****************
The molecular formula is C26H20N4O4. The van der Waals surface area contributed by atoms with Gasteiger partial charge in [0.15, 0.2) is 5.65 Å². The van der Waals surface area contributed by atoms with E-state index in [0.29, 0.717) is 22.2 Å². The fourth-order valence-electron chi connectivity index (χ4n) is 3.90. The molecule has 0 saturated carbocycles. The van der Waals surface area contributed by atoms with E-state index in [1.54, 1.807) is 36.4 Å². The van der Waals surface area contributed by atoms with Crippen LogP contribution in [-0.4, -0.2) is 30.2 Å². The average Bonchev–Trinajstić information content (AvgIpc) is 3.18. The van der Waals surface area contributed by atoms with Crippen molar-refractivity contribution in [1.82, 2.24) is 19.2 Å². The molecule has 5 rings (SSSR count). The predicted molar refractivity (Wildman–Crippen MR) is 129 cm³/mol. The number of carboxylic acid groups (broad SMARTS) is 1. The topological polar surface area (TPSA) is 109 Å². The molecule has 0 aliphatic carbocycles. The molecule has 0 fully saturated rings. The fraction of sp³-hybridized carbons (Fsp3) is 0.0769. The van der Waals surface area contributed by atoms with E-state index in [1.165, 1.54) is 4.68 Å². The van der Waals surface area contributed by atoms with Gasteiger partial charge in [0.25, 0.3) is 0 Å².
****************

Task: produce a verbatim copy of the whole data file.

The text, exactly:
The molecular formula is C26H20N4O4. The van der Waals surface area contributed by atoms with Gasteiger partial charge in [0.15, 0.2) is 5.65 Å². The van der Waals surface area contributed by atoms with E-state index in [0.29, 0.717) is 22.2 Å². The fourth-order valence-electron chi connectivity index (χ4n) is 3.90. The molecule has 0 saturated carbocycles. The van der Waals surface area contributed by atoms with E-state index in [1.54, 1.807) is 36.4 Å². The van der Waals surface area contributed by atoms with Crippen LogP contribution in [-0.4, -0.2) is 30.2 Å². The average Bonchev–Trinajstić information content (AvgIpc) is 3.18. The van der Waals surface area contributed by atoms with Crippen molar-refractivity contribution in [1.82, 2.24) is 19.2 Å². The molecule has 5 rings (SSSR count). The predicted molar refractivity (Wildman–Crippen MR) is 129 cm³/mol. The number of carboxylic acid groups (broad SMARTS) is 1. The topological polar surface area (TPSA) is 109 Å². The molecule has 0 aliphatic carbocycles. The molecule has 0 fully saturated rings. The fraction of sp³-hybridized carbons (Fsp3) is 0.0769. The van der Waals surface area contributed by atoms with E-state index in [1.165, 1.54) is 4.68 Å². The van der Waals surface area contributed by atoms with Gasteiger partial charge in [0.25, 0.3) is 0 Å².